Filecoin (FIL) Analysis | News | Description

Filecoin (FIL) Analysis | News | Description

Filecoin is a new decentralized storage network that can be used to store data on computers all over the world. It’s the first of its kind, and it’s designed to fix many of the problems with traditional cloud storage providers. Filecoin will also offer incentives for users who contribute their computing power to help maintain the network.

Filecoin is a decentralized storage network that allows users to store and share data securely. It’s an Ethereum-based token that can be exchanged for cryptocurrency or fiat currency.

AltFINS experts perform technical chart analysis of the top 30 cryptocurrencies in addition to automated chart patterns. These are known as Curated Charts, and they assess five key technical analysis principles: Trend, Momentum, Patterns, Volume, Support, and Resistance.

Technical study of Filecoin (FIL):

Trade setup: The price just broke over a down trendline and reached a Higher High, indicating a trend reversal. Wait for a break and close above $75 barrier for a fresh entry. If it does, resistance around $80 (also the 200-day moving average) may be the next halt. (Provide a price alert)

Short- and medium-term trends are up, whereas long-term trends are down.

Bullish momentum is present, but it is waning. Although the MACD Line is above the MACD Signal Line and the RSI is over 55, momentum may have peaked since the MACD Histogram bars are fading, indicating that momentum is fading.

On Balance Volume (OBV) is flat, indicating that volume on up days equals volume on down days. As a result, buyer demand and seller supply are in balance.

Support and Opposition The closest Support Zone is $50, followed by $35. The Resistance Zone closest to you is $75, followed by $100.

Here is a live Filecoin (FIL) chart.

See more curated top 30 coin charts.

Filecoin (FIL) Analysis | News | DescriptionRecent research and news:

These 3 Cloud Storage Altcoins Could ‘Go Parabolic,’ According to a Crypto Influencer

FIL on the rise: Filecoin’s impending production reduction will have an impact on tokenomics.

Binance will support the hardfork of Filecoin (FIL). What Has Changed in Filecoin?


More real-time news can be found here.


What is Filecoin (FIL) and how does it work?

On the altFINS portal, you may read the entire description as well as the latest news.


Filecoin is a decentralized data storage network developed by Protocol Labs that enables users to sell their surplus storage on an open market. IPFS (InterPlanetary File System), a peer-to-peer network for storing and exchanging data files, uses it as an incentive and security layer. Filecoin transforms IPFS into a “algorithmic market,” in which users pay storage providers in Filcoin’s native currency, FIL, for storing and distributing data on the network.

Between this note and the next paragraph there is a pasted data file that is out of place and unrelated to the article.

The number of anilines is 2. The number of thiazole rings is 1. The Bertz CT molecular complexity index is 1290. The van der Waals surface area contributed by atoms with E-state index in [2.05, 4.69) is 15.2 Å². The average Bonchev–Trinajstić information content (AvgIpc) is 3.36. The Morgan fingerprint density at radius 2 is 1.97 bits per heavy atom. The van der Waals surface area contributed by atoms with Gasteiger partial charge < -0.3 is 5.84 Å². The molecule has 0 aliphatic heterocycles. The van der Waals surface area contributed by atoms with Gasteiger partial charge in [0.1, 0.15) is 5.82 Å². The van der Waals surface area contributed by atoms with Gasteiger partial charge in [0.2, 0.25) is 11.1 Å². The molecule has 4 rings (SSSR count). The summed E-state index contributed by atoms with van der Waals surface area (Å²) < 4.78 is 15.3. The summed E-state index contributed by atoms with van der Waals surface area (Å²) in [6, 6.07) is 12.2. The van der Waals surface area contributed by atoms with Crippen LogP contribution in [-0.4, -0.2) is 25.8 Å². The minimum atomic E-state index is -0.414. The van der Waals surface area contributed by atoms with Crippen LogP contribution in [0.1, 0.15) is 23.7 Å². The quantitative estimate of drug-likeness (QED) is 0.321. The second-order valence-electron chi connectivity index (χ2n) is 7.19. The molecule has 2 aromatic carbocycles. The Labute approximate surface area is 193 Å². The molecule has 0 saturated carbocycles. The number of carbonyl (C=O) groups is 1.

Filecoin aims to provide a replacement for conventional online storage providers and protocols. Its technology serves as an incentive layer for IPFS (InterPlanetary File System), a peer-to-peer file transfer system that stores data using hash-addressed content structures rather than centralized servers and IP addresses. This is done to minimize redundancy, enhance stability, and boost efficiency.

IPFS is rewarded with Filecoin when storage providers and retrievers provide resources to the system. Developers may access data on Ethereum’s blockchain and interact with its smart contracts via the network’s built-in Ethereum integration. Protocol Labs, a development company established in 2014 by Juan Benet, is working on Filecoin. Benet and his team built Filecoin and IPFS simultaneously, using Seed stock rounds to finance the project.

To generate money for Filecoin’s development, the team held a token sale in 2017, which earned approximately $205 million, making it one of the biggest token sales at the time. Protocol Labs aims to provide a foundational layer for data infrastructure that can be utilized by both blockchain and conventional data infrastructure providers such as Amazon Web Services (AWS) and Microsoft Azure. The project intends to do this by establishing a marketplace where any user with storage capacity may join to the network, resulting in a supply of underutilized storage in both consumer devices and established companies’ data centers. The Filecoin team thinks that this will lower the cost of storage in a similar manner that sharing economy businesses like Airbnb have lowered the cost of short-term rentals in markets that were previously controlled by big players with high capital needs.